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How to easily use Twig templates in your WordPress plugin

In this post I’m going to show how to easily integrate the Twig templating system into your WordPress plugin code, allowing you to separate the program logic from the presentation.

Why use a templating system in WordPress?

There are many good things about using WordPress to set up a website. It’s quick to get running, has a ton of useful plugins and thousands of themes meaning for the majority of applications you can have a great looking site running very quickly.

If you need to extend WordPress with some new functionality, it’s easy to create a new plugin and the callback system in WordPress, using filters and actions, although a bit old fashioned is still a very effective way of hooking into core parts of the system without needing to modify the base WordPress code.

The place I find it tends not to shine is in the mixture of program logic and presentation. For this reason I decided I’d like to use a proper templating system in the plugins I develop and I thought I’d share how I do that.

Using Twig as a plugin presentation layer

The choice of Twig for templating was fairly natural to me because in my professional life I use Symfony in a few of the applications I develop and it is the templating system used by Symfony.

The first thing I did was a search to see if anyone had already produced a plugin to enable this, but all I found was a system which enabled Twig to be used in the main WordPress theme. That makes sense of course, but I didn’t want to limit the themes I could use1 so I decided to add it to my own plugins within the plugin code.

The first prerequisite to adding twig is that you use composer to set up any additional modules your plugin is going to use. Although it would be possible to do this without using composer, the process is so much simpler with it that it’s basically a requirement. For guidance on setting up composer in WordPress, look at this article I wrote a few weeks ago.

Setting up Twig

Setting up Twig is fairly simple once you have set up composer. You just need to cd into the directory where the composer.json file is and run the command

which will install the latest version 3.

The next step is to create a directory where the templates you create are going to be stored. In my projects I created a ‘templates’ directory in the top level plugin directory. This fits well with my normal directory structure, but it doesn’t really matter where it is as long as you can get a file path to the directory and set up the twig loader. Make sure you set the permissions of this directory so that the webserver can read the template files.

The next step is to set up the Twig Loader so it can read the templates from the directory you have created. In the classes where you want to call and render the template, you define a loader class which will be used to load the templates. Since my plugins are all written as classes, I just put this code in the class constructor:

So that is all you need to do to set everything up.

Using Templates in your code.

With those simple steps complete you are ready to use a template in your code and I’m going to use a simple example to show how easy it is and how much better your code looks as a result.

This example comes are a site I run which uses the Advanced Custom Fields plugin to add an input form for a Custom Post Type. One simple function is used to move the content field from the standard WordPress editor (not the block editor but the original editor) into the ACF form for presentation purposes.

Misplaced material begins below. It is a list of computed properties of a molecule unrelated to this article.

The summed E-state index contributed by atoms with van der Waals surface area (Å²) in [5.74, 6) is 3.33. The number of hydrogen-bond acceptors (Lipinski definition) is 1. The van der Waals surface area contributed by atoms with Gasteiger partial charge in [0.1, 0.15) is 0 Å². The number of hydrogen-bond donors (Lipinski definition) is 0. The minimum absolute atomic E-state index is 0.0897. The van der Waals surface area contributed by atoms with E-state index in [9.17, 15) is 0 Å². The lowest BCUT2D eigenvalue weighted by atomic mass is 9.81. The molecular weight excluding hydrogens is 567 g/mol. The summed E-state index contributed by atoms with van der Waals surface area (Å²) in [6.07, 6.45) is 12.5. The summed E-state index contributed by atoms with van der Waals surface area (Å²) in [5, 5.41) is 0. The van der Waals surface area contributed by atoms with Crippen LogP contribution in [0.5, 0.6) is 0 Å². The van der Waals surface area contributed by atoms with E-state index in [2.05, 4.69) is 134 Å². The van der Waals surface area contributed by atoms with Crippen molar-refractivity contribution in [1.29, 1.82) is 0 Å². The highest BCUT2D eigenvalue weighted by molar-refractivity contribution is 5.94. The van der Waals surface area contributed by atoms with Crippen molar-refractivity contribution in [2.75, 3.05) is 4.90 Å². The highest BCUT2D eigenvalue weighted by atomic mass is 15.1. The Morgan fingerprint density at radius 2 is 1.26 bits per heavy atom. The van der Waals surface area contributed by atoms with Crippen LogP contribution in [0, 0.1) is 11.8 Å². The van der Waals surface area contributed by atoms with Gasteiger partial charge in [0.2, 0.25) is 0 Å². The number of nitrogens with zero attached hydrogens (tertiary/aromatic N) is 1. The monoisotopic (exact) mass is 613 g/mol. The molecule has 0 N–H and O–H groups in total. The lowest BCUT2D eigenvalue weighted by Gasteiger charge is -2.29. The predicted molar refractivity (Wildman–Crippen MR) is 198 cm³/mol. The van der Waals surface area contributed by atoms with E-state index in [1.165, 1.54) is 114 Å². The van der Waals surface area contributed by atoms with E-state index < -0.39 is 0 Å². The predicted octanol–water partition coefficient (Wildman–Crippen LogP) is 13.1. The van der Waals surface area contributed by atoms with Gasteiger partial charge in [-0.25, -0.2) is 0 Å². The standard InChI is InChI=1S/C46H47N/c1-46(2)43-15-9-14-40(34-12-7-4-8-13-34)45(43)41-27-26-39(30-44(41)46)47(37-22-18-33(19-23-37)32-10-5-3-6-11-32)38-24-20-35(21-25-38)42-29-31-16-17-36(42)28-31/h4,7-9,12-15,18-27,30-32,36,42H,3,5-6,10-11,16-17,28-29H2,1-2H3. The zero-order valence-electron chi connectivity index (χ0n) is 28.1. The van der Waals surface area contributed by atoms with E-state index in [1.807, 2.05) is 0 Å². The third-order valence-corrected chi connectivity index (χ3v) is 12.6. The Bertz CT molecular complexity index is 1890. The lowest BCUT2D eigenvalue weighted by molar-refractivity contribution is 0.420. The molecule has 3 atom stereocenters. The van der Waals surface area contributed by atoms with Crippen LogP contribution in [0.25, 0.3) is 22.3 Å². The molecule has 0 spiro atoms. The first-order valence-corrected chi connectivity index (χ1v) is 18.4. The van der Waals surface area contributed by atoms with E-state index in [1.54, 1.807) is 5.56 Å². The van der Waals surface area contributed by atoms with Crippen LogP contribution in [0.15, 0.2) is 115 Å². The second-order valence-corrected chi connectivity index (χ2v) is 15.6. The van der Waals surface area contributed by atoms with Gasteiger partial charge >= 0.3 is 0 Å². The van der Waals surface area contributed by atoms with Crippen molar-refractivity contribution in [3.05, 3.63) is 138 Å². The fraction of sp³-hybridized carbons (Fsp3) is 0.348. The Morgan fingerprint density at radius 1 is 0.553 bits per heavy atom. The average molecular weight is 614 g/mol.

This first block of code shows how that was achieved before I switched to using twig. The function ff_acf_admin_head was called with an add_action call in the class constructor and basically drops out of php to echo some javascript and style tags.

These two code blocks show how that code was amended to use the templating system to provide the rendered HTML / Javascript code. The first block shows the new ff_acf_admin_head method.

And this next section shows the template code. From this you can see that template variables, which are passed into the template in the first section of code are rendered using the {{ }} syntax in twig.

Although the code is exactly the same, I find moving the presentation layer into the template leaves the plugin code cleaner and easier to understand and maintain.

And this is a simple example. In plugins which define complex logic it is much easier to understand what they are doing when you don’t need to mix various echo and string join operations in with that code.

Pros and Cons of Templating

So I touched on the advantages of templating at the end of the example section and it’s pretty apparent from previous section what those advantages are:

  • Cleaner code in both the php logic and the html template
  • Much easier to change the presentation without changing the logic

It would be dishonest to fail to point out that there is at least one disadvantage that I can think of which is that sometimes it’s necessary to loop through the data twice; Once to prepare the data for presentation and then again in the actual template.

This post has only covered the steps necessary to install and use the twig templating system. There are many very useful functions and filters available in the twig system, and it’s very easy to add also add your own if you want. In a future post I may cover some of the basic functionality in the system.

Useful Links

  • The Twig system site is here.
  • Composer dependency manager is here.
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